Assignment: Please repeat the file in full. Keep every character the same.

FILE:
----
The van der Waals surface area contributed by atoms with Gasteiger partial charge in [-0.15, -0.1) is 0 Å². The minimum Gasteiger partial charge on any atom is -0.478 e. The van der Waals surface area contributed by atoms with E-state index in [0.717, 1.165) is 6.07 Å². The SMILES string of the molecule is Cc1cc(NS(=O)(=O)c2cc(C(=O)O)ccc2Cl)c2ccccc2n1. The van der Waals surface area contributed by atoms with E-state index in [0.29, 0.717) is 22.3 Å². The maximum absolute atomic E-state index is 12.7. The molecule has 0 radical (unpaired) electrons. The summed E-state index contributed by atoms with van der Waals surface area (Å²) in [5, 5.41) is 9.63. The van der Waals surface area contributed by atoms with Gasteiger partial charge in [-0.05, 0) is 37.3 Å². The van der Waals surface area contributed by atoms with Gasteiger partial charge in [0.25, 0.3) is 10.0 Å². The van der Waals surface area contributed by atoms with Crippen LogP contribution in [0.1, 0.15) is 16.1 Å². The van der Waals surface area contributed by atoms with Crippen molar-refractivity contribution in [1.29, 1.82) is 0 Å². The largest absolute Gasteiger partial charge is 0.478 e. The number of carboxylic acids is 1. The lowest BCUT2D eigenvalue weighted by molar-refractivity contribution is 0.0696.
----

The van der Waals surface area contributed by atoms with Gasteiger partial charge in [-0.15, -0.1) is 0 Å². The minimum Gasteiger partial charge on any atom is -0.478 e. The van der Waals surface area contributed by atoms with E-state index in [0.717, 1.165) is 6.07 Å². The SMILES string of the molecule is Cc1cc(NS(=O)(=O)c2cc(C(=O)O)ccc2Cl)c2ccccc2n1. The van der Waals surface area contributed by atoms with E-state index in [0.29, 0.717) is 22.3 Å². The maximum absolute atomic E-state index is 12.7. The molecule has 0 radical (unpaired) electrons. The summed E-state index contributed by atoms with van der Waals surface area (Å²) in [5, 5.41) is 9.63. The van der Waals surface area contributed by atoms with Gasteiger partial charge in [-0.05, 0) is 37.3 Å². The van der Waals surface area contributed by atoms with Gasteiger partial charge in [0.25, 0.3) is 10.0 Å². The van der Waals surface area contributed by atoms with Crippen LogP contribution in [0.1, 0.15) is 16.1 Å². The van der Waals surface area contributed by atoms with Crippen molar-refractivity contribution in [1.29, 1.82) is 0 Å². The largest absolute Gasteiger partial charge is 0.478 e. The number of carboxylic acids is 1. The lowest BCUT2D eigenvalue weighted by molar-refractivity contribution is 0.0696.